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City suing to get back pension money paid to former pension chief

JACKSONVILLE, Fla. – The city of Jacksonville is going to court to try to force the former head of the Police and Fire Pension Fund, John Keane, to pay back his pension.

“I did nothing wrong. I followed all the rules," Keane told News4jax.

It’s all part of a five-year, very public legal battle between Keane and the city. Keane was one of only three people who qualified for a special pension fund which Mayor Lenny Curry stopped in 2015. Since then, there have been a series of lawsuits back and forth.

Keane was well-known in Jacksonville for two decades. He was with the Jacksonville Sheriff’s Office and Jacksonville Fire and Rescue, then became executive director of the Police and Fire Pension fund, which managed retirement benefits but was notoriously underfunded.

Keane was in the news when the city learned spiraling pension costs could bankrupt the city. Five years ago Keane’s own pension came under fire when it learned that he was part of a special pension program where he could receive $235,000 per year in addition to his current salary, his firefighter’s pension and Social Security.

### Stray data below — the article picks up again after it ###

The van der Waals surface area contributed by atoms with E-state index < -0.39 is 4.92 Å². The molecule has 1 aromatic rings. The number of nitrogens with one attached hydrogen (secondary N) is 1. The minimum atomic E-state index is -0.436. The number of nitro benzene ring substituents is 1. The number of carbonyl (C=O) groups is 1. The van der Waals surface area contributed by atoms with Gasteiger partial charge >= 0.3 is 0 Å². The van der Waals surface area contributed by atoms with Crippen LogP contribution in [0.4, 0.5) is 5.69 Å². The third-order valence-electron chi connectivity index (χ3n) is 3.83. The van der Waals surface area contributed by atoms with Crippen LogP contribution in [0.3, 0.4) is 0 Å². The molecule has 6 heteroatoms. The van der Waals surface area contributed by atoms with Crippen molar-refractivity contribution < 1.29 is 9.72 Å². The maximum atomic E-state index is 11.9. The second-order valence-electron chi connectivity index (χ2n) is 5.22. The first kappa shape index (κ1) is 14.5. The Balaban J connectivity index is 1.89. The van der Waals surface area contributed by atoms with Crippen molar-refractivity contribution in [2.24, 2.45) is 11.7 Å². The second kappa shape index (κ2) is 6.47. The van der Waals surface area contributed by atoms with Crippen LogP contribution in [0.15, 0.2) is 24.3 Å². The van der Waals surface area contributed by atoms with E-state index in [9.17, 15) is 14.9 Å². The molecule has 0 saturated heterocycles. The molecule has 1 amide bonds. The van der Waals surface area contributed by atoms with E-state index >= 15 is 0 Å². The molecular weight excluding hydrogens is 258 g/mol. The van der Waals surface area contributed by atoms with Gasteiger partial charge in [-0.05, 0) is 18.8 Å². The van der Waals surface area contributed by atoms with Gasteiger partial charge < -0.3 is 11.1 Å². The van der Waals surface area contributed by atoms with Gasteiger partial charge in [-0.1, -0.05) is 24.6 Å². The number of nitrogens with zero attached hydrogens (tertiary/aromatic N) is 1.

After much public debate, Curry ended that special pension, which led to lawsuits from both sides. That fight continues, the latest round is from the city lawyers, which have now countersued Keane and demand that he pay back all the pension money he received.

”I was shocked when the city filed a countersuit against me trying to take all my pension benefits from me,” said Keane, who added he served the citizens of Jacksonville for over 50 years.

The amount of money the city is seeking from Keane is not listed in the lawsuit.

“I haven’t even calculated it yet because I don’t know how they can take my pension from me,” Keane said.

In an email, the pension board’s current executive director said it was the city attorney who filed the countersuit, not the board. It said the board does not have a public position on the lawsuit.

Pension board member Michael Lynch said the board did nothing illegal and is suggesting a special meeting held to lay out terms to prohibit city attorneys from responding to the lawsuit without the approval of the board.

Meanwhile, it will be up to a judge to rule on the countersuit and whether or not Keane’s pension payments must be returned to the city. A hearing in the case is slated for later this month.


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